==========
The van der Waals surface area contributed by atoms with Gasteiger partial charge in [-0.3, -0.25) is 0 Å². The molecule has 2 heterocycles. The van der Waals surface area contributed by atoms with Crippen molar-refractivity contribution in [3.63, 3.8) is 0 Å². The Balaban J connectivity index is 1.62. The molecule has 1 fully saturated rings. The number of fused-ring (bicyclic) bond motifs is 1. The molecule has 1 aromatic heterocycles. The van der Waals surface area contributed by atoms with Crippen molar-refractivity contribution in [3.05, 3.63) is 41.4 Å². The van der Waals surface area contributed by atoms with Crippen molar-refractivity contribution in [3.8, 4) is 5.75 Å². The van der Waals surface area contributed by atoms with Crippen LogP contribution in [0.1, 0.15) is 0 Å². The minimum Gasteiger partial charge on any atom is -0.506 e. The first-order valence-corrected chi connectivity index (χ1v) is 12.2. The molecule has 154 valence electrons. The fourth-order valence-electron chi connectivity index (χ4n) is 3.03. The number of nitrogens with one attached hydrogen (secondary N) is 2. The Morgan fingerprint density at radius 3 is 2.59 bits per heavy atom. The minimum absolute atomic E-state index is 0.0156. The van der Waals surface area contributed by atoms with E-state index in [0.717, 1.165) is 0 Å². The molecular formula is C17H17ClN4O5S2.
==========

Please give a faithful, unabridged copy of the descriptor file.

The van der Waals surface area contributed by atoms with Gasteiger partial charge in [-0.3, -0.25) is 0 Å². The molecule has 2 heterocycles. The van der Waals surface area contributed by atoms with Crippen molar-refractivity contribution in [3.63, 3.8) is 0 Å². The Balaban J connectivity index is 1.62. The molecule has 1 fully saturated rings. The number of fused-ring (bicyclic) bond motifs is 1. The molecule has 1 aromatic heterocycles. The van der Waals surface area contributed by atoms with Crippen molar-refractivity contribution in [3.05, 3.63) is 41.4 Å². The van der Waals surface area contributed by atoms with Crippen molar-refractivity contribution in [3.8, 4) is 5.75 Å². The van der Waals surface area contributed by atoms with Crippen LogP contribution in [0.1, 0.15) is 0 Å². The minimum Gasteiger partial charge on any atom is -0.506 e. The first-order valence-corrected chi connectivity index (χ1v) is 12.2. The molecule has 154 valence electrons. The fourth-order valence-electron chi connectivity index (χ4n) is 3.03. The number of nitrogens with one attached hydrogen (secondary N) is 2. The Morgan fingerprint density at radius 3 is 2.59 bits per heavy atom. The minimum absolute atomic E-state index is 0.0156. The van der Waals surface area contributed by atoms with E-state index in [0.717, 1.165) is 0 Å². The molecular formula is C17H17ClN4O5S2.